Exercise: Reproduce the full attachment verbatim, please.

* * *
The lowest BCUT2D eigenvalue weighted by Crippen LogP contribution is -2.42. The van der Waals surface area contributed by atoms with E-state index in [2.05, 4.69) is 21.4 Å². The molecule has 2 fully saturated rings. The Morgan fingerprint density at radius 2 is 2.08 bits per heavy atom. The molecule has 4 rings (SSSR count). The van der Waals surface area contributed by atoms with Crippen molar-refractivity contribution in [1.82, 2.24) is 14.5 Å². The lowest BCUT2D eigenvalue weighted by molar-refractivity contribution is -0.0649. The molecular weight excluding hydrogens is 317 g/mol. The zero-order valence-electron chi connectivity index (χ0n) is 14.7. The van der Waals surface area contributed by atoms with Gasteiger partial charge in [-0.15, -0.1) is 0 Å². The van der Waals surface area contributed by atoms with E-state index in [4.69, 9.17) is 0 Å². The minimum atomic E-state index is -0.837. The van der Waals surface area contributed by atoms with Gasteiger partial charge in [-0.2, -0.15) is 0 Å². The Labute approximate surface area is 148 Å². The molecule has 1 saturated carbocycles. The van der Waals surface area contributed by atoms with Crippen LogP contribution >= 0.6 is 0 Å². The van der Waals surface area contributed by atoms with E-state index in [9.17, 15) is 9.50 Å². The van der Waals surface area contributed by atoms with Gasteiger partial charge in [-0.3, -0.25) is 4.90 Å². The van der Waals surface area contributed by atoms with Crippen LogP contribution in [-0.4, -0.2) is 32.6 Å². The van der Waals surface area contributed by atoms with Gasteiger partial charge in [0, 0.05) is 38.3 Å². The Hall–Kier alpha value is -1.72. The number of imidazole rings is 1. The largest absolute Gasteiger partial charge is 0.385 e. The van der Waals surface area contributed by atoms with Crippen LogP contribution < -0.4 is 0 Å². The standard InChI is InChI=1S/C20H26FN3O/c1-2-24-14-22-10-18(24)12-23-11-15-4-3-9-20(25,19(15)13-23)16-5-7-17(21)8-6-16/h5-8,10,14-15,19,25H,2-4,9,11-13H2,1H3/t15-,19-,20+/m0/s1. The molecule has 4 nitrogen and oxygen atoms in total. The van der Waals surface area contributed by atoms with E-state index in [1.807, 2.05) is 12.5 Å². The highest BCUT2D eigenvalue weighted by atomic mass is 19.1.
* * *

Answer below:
The lowest BCUT2D eigenvalue weighted by Crippen LogP contribution is -2.42. The van der Waals surface area contributed by atoms with E-state index in [2.05, 4.69) is 21.4 Å². The molecule has 2 fully saturated rings. The Morgan fingerprint density at radius 2 is 2.08 bits per heavy atom. The molecule has 4 rings (SSSR count). The van der Waals surface area contributed by atoms with Crippen molar-refractivity contribution in [1.82, 2.24) is 14.5 Å². The lowest BCUT2D eigenvalue weighted by molar-refractivity contribution is -0.0649. The molecular weight excluding hydrogens is 317 g/mol. The zero-order valence-electron chi connectivity index (χ0n) is 14.7. The van der Waals surface area contributed by atoms with Gasteiger partial charge in [-0.15, -0.1) is 0 Å². The van der Waals surface area contributed by atoms with E-state index in [4.69, 9.17) is 0 Å². The minimum atomic E-state index is -0.837. The van der Waals surface area contributed by atoms with Gasteiger partial charge in [-0.2, -0.15) is 0 Å². The Labute approximate surface area is 148 Å². The molecule has 1 saturated carbocycles. The van der Waals surface area contributed by atoms with Crippen LogP contribution >= 0.6 is 0 Å². The van der Waals surface area contributed by atoms with E-state index in [9.17, 15) is 9.50 Å². The van der Waals surface area contributed by atoms with Gasteiger partial charge in [-0.3, -0.25) is 4.90 Å². The van der Waals surface area contributed by atoms with Crippen LogP contribution in [-0.4, -0.2) is 32.6 Å². The van der Waals surface area contributed by atoms with Gasteiger partial charge in [0, 0.05) is 38.3 Å². The Hall–Kier alpha value is -1.72. The number of imidazole rings is 1. The largest absolute Gasteiger partial charge is 0.385 e. The van der Waals surface area contributed by atoms with Crippen LogP contribution < -0.4 is 0 Å². The standard InChI is InChI=1S/C20H26FN3O/c1-2-24-14-22-10-18(24)12-23-11-15-4-3-9-20(25,19(15)13-23)16-5-7-17(21)8-6-16/h5-8,10,14-15,19,25H,2-4,9,11-13H2,1H3/t15-,19-,20+/m0/s1. The molecule has 4 nitrogen and oxygen atoms in total. The van der Waals surface area contributed by atoms with E-state index in [1.807, 2.05) is 12.5 Å². The highest BCUT2D eigenvalue weighted by atomic mass is 19.1.